Maybe the Welsh FA are fools. Maybe James is a late bloomer. Maybe coaches and scouts just missed out on him. Maybe United spotted something beyond his absurdly good goal that went viral last year, but there’s no denying that it’s rare for players at that fee and with that résumé to have a lasting impact at Old Trafford. Again, it takes a leap of faith, in both James and United’s scouting, that he won’t turn into the Welsh David Bellion.
David De Gea’s new contract — agreed to but apparently not yet signed — is a leap of faith either way. If the club signs off on paying him £110 million over the next six years, the leap of faith is that they believe the real De Gea is the one from two years ago, not the one from last season (who was humdrum, by his standards). Any way you slice it, that’s an enormous wage, particularly since it’s not as if Europe’s other big boys were beating a path to his door: most are already well-served between the sticks.
(Of course, if there’s a more sinister reason why he has reportedly yet to sign, like holding out for even more money or running down his contract, then that’s even more worrying, though truth be told, the mishandling of De Gea’s deal in letting it go this far predates the summer.)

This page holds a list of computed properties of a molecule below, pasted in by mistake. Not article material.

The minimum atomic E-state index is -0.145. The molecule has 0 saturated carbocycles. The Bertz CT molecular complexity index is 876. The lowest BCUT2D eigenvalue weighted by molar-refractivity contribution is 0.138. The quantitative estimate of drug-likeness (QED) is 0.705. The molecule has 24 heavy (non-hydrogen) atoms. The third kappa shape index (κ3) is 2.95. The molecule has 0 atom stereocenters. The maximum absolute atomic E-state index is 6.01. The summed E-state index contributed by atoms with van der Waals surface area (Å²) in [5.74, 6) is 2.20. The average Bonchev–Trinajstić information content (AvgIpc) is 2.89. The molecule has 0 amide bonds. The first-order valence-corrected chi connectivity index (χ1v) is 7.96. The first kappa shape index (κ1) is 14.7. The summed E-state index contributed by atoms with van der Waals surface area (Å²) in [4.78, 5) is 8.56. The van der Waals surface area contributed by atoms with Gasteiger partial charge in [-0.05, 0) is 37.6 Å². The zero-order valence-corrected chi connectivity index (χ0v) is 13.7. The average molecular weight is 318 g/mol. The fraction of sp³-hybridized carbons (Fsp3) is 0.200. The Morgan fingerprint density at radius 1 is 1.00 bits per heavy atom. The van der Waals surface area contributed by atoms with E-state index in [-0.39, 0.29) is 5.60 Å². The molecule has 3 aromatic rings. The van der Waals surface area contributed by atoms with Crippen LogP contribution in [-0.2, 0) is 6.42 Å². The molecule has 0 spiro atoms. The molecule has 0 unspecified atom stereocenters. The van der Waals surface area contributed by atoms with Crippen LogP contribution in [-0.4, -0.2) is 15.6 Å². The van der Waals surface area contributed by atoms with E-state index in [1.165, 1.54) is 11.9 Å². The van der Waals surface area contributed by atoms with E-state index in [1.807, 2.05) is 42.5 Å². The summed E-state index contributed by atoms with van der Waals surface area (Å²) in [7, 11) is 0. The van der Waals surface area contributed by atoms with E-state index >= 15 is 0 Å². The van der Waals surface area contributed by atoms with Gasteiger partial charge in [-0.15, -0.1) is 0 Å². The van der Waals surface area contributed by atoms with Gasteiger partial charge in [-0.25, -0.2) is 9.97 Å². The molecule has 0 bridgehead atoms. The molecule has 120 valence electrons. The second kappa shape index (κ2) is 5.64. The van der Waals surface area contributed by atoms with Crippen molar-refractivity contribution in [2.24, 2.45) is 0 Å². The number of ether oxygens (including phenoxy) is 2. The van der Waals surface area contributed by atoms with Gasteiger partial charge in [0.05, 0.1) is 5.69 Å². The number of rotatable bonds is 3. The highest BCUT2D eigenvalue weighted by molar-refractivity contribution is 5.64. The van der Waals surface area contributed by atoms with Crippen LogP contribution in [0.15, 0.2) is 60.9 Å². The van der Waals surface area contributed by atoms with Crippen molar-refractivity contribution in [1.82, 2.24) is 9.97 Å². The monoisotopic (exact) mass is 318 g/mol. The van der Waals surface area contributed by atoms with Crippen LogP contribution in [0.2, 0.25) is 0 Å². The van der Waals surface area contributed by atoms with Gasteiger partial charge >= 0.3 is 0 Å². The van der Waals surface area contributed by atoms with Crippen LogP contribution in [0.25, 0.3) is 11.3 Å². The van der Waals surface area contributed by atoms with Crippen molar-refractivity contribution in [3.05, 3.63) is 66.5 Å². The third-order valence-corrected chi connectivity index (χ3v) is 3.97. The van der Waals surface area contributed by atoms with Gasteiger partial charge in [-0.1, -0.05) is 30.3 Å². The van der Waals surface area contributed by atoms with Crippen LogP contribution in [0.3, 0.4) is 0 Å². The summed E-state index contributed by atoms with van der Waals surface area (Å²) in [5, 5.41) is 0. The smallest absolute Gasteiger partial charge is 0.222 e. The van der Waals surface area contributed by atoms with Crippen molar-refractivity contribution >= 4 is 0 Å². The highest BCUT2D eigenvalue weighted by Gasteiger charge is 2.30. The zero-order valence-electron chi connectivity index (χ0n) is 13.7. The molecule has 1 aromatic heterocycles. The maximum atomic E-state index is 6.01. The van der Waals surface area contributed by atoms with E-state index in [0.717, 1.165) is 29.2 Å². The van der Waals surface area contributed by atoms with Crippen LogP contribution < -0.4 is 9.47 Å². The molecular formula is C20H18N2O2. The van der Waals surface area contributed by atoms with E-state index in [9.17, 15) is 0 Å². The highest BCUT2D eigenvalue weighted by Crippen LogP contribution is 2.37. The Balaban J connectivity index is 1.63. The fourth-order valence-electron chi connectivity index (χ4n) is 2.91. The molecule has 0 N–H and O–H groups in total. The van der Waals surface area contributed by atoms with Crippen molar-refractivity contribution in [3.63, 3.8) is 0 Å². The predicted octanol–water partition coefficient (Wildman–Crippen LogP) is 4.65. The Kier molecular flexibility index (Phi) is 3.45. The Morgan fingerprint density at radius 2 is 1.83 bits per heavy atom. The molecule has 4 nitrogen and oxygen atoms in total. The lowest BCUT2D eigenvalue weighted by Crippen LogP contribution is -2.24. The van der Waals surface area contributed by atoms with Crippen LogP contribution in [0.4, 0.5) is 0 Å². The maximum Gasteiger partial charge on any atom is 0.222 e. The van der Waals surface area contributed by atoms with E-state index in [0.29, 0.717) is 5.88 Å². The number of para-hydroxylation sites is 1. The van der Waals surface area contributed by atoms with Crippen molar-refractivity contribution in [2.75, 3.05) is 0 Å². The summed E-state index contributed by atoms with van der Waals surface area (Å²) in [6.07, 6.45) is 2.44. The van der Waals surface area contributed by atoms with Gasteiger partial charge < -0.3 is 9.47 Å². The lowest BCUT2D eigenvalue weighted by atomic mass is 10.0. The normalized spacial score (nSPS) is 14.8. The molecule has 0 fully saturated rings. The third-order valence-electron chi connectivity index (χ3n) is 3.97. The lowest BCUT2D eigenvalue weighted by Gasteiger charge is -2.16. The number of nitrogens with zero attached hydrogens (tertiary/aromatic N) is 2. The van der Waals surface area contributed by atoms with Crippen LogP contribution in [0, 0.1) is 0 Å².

Cycle backwards and there was the appointment of the manager.
As an interim boss to muck out Jose Mourinho’s mess, Ole Gunnar Solskjaer was just fine. But giving him a permanent deal (three years, no less) in April when they could have spent another two months evaluating him (and deciding if there were better options out there) was another massive leap of faith.
How about the striking department and the decision to let Romelu Lukaku go without replacing him, and to do it at the very end of the English transfer window? United have five forwards on their books, which sounds ample until you remember that one of them (Rashford) has never started more than 36 games in all competitions or scored more than 13 goals. Another (Anthony Martial) does double duty as a winger and has started fewer than half of United’s league games over the past three seasons. Then there’s Alexis Sanchez, who is coming off a Copa America, scored only twice in all competitions last year and has generally been a bust since moving to Old Trafford.
There are many leaps of faith in there. You need to believe that Rashford and/or Martial can double their productivity, just like that. You need to be confident that Sanchez can regain his mojo (a seriously long shot), and you need to believe that Greenwood and/or Chong can step up.